John Rogerson

The defeat of Napoleon in 1815 marked the end, from a British point of view, of a significant episode in world history that had apparently been foretold in the Bible. According to Daniel 7:23-7, a fourth kingdom would arise which would war against the saints of the Most High for 'a time, two times, and half a time', after which it would be destroyed and be replaced by the everlasting kingdom of the saints of the Most High. British Protestant interpretation of Daniel 7 identified the fourth kingdom with the papacy, and its war against the saints of the Most High with the persecution of movements such as the Waldensians and the Hussites. On the view that 'time'meant a year of360 days, the period of domination of the fourth kingdom would be 1,260 years, and depending on when it was believed that papal power began to be exercised in an anti-Christian way, the ending of the period of 1,260 years could be seen as 1798, when the French republican army took possession of the city of Rome.1 The events of the French Revolution and the defeat of Napoleon gave rise in Britain to intense speculation that biblical prophecies had been fulfilled and that the second advent of Jesus was imminent. Such speculation had several consequences. First, there was renewed interest in missionary work among Jews and in assisting the return of Jews to Palestine. Second, conferences were convened by Henry Drummond in 1826-9 at his home at Albury Park in Surrey, whose purpose was to identify biblical prophecies that were yet to be fulfilled. Third, adventist speculations and in some cases charismatic phenomena marked the formation of new churches such as the Catholic Apostolic Church and the so-called Plymouth or Christian Brethren.2 These developments had the effect of creating an atmosphere that was hostile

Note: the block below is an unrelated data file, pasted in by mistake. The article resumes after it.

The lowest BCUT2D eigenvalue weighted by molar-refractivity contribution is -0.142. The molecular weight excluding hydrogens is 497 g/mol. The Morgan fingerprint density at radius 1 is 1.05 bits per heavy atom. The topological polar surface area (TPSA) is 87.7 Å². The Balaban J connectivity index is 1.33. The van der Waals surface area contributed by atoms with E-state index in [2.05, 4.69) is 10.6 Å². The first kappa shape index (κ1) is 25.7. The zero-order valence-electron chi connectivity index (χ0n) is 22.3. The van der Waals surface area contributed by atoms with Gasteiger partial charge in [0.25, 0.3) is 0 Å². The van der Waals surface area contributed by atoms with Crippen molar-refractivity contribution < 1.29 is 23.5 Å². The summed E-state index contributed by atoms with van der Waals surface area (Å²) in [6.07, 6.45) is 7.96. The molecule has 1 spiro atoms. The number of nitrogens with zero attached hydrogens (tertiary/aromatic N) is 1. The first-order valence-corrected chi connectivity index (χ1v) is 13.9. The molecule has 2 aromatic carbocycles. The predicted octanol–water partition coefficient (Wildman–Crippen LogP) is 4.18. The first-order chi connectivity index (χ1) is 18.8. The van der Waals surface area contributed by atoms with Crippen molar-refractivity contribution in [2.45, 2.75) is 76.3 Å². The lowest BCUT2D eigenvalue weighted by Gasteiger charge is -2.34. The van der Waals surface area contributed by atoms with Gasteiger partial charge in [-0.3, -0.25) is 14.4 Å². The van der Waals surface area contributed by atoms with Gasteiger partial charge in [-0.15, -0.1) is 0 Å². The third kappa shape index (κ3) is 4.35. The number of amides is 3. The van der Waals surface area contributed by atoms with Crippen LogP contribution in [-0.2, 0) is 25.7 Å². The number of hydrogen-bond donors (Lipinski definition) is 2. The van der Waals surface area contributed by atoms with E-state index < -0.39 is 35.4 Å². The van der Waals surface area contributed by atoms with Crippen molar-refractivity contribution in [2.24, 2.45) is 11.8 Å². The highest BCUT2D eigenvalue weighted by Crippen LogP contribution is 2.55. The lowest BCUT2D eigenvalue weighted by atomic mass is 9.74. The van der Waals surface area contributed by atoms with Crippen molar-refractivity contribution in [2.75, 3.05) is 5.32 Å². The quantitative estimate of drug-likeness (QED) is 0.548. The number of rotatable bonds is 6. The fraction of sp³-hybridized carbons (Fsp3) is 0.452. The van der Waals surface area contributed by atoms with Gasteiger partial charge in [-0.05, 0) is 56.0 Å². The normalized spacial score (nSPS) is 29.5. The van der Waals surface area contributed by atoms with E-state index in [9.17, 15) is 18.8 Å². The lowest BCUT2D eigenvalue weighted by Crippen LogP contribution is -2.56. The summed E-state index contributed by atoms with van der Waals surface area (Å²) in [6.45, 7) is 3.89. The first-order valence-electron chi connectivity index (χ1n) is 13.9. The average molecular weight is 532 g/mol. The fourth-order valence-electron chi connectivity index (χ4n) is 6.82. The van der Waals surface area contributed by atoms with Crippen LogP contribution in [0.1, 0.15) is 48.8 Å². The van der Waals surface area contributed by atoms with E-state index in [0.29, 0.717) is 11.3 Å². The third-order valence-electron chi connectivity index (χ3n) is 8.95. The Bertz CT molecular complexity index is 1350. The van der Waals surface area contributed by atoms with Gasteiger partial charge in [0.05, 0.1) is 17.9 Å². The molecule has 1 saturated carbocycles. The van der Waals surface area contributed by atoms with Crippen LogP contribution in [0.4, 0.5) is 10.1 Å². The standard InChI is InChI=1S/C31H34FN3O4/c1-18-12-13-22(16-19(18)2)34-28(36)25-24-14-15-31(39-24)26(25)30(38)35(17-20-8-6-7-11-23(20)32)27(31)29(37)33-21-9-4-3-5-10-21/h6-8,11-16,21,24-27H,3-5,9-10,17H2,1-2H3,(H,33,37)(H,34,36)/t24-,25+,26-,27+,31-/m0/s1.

1 A. Clarke, The Holy Bible with a commentary and critical notes, vol. v (London, 1825) on Daniel 7:25. A similar calculation could be made on the basis of Daniel 12:6-7. At Daniel 12:11, a period of 1,290 days (i.e. years) is mentioned from the time that the 'abomination that makes desolate' is set up. Clarke considered the possibility that the beginning of Islam in ad 612 was meant.

2 See Clements, 'George Stanley Faber'; Flegg, 'Gathered under apostles', pp. 33-68.

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